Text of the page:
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New Prosecutor General faces thorny path towards glory

Posted July. 04, 2017 07:36,   

Updated July. 04, 2017 07:47


On Monday, the Candidate Recommendation Committee for Public Prosecutor General issued a list of recommendations, which includes So Byung-cheol, a chair-professor at Agricultural Cooperative University, Moon Moo-il and Oh Se-in, the district directors of Busan and Gwangju, and Jo Hui-jin, the district attorney of Uijeongbu.

The four candidates boast decent and faultless reputations. Professor So, who went to Gwangju Jeil High School and studied law at Seoul National University, is the oldest among the four men and was included twice in the list of candidates for the same post during the previous administration. District Director Moon, who went to Gwangju Jeil High School and studied law at Korea University, is a veteran special investigator, with the experience of leading the special investigation team on the case of Seong Wan-jong list, a highly sensational corruption scandal that jolted the nation a few years ago. District Director Oh, who went to Gangneung High School and studied law at Seoul National University, proved himself to be an exemplar of public service by serving in the Supreme Prosecutors’ Office nine times. District Attorney Jo Hui-jin, went to Sungshin Women’s High School and studied law at Korea University, set numerous records as the first female prosecutor to achieve such feats.

The first cabinet shuffling of the Moon Jae-in administration saw public figures from the Jeolla provinces rising to prominence. Prime Minister Lee Nak-yeon, who went to Gwangju Jeil High School, Kim Sang-gon, the nominee for Deputy Prime Minister of the Social Affairs and Education, and Kim Young-rok, the nominee for Minister of Agriculture, Food, and Rural Affairs, all fail from the Jeolla region. Professor Park Sang-gi of Yonsei Law School, a nominee for Justice Minister, went to Baejae High School and studied law at Yonsei University, but he was born in Muan, South Jeolla Province. There have been cases where the justice minister and prosecutor general come from the same region. One of the candidates will be chosen by President Moon. It draws a keen attention whether he will consider regional dynamics or focus on individual capacity.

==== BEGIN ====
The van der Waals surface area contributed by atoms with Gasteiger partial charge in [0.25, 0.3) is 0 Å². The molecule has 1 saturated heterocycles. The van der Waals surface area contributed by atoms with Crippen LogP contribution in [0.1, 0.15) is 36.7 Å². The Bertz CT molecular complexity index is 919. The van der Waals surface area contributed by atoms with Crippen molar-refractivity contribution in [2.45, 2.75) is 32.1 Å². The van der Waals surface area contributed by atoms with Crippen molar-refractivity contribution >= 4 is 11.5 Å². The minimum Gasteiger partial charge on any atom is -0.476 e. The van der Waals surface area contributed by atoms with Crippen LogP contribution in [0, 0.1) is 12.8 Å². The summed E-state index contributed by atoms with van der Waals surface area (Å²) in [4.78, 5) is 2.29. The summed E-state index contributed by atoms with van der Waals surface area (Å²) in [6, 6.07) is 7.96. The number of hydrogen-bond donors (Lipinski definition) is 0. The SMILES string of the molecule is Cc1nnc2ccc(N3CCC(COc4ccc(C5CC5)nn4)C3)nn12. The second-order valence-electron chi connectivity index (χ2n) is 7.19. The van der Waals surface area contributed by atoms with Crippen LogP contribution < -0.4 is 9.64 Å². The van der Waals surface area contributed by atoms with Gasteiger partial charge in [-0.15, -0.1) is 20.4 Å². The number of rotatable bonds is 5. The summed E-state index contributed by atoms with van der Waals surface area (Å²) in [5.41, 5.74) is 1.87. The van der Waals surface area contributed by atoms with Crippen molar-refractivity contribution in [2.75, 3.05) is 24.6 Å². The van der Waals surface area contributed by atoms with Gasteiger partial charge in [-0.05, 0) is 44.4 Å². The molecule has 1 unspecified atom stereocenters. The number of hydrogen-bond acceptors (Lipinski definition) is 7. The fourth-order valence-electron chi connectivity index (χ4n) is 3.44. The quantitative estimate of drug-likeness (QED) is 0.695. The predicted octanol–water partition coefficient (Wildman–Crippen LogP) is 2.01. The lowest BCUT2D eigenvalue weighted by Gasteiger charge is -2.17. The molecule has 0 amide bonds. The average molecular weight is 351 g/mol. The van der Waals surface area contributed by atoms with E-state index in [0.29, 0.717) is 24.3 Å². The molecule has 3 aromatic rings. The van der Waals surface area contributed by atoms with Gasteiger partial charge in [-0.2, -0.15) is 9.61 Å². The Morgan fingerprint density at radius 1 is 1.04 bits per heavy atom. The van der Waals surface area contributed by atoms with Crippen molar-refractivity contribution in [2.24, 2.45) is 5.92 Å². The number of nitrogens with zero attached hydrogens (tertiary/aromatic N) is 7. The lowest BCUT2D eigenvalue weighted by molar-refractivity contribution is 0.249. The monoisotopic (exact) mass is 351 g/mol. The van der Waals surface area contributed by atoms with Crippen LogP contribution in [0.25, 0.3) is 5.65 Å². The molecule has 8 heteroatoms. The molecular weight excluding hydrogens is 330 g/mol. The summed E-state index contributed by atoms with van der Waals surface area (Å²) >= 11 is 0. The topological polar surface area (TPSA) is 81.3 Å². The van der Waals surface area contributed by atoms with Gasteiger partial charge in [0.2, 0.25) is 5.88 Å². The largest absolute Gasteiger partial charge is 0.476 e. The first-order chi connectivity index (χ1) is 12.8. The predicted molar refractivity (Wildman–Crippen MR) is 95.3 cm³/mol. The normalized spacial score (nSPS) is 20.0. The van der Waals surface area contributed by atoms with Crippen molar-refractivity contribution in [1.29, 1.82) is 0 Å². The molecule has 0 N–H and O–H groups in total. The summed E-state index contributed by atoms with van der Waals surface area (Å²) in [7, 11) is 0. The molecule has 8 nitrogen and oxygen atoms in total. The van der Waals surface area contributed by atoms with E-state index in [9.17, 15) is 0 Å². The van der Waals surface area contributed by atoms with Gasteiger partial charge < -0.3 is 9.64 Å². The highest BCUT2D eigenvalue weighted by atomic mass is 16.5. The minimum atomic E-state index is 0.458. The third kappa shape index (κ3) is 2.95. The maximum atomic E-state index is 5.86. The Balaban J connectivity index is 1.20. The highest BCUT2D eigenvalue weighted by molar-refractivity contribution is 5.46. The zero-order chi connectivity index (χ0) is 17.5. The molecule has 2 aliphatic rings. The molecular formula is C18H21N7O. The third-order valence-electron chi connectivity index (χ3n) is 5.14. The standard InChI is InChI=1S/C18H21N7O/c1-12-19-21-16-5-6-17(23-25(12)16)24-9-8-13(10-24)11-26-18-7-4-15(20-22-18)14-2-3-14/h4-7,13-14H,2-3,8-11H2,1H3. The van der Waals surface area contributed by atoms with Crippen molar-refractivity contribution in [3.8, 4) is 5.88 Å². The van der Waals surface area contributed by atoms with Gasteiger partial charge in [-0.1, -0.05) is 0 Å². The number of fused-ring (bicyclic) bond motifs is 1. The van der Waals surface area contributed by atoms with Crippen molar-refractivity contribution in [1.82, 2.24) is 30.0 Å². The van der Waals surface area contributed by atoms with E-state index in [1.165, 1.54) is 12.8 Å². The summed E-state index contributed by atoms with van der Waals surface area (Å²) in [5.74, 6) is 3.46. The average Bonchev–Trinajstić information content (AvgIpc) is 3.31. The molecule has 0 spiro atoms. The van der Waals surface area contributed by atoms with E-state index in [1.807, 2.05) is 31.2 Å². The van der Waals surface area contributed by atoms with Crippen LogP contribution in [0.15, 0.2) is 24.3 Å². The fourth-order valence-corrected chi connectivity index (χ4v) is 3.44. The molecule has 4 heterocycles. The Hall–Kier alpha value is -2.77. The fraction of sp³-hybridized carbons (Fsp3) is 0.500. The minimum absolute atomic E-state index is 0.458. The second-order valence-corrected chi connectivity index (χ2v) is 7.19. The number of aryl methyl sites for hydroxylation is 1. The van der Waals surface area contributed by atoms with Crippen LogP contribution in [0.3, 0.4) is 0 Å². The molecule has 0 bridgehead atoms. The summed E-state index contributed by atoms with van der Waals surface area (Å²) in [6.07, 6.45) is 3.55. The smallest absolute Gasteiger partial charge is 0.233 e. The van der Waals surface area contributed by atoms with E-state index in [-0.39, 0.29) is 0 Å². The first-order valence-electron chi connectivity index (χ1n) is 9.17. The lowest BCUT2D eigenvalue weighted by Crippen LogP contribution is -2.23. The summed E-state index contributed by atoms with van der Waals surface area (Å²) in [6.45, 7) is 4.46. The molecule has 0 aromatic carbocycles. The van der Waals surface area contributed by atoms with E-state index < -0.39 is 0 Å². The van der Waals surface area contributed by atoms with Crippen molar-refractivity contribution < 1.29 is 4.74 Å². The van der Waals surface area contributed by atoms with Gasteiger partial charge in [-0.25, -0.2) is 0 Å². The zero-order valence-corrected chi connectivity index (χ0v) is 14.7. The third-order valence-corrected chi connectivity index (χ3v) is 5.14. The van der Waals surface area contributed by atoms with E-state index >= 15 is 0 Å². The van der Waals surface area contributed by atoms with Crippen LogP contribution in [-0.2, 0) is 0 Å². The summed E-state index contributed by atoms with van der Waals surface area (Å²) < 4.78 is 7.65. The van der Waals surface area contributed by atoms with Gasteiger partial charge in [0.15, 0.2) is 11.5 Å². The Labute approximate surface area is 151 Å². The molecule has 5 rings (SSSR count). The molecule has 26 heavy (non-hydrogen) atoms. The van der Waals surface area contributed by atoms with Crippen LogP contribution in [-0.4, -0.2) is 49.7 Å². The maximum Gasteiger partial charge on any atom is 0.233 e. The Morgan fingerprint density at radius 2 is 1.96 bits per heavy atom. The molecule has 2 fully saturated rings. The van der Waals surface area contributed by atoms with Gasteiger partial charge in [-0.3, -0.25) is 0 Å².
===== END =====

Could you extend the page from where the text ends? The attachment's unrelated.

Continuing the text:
Former Prosecutor Generals Jung Gu-young and Jung Sang-myung of the Roh Tae-woo and Roh Moo-hyun administrations are considered to be one of the most powerful figures who ever served the post. Jung Gu-young was a senior secretary to the president for civil affairs, and Jung Sang-myung had a close personal tie with the president as the two passed the bar in the same year. Whoever is chosen, the Prosecutor General will have to face the headwind of prosecutorial reforms. The power of prosecution will be sapped if a new investigative body is introduced focused on corruptions of high-ranking officials and the prosecution’s investigative right is adjusted as planned during his tenure. In other words, the new Prosecutor General will have to trod on a thorny path to glory.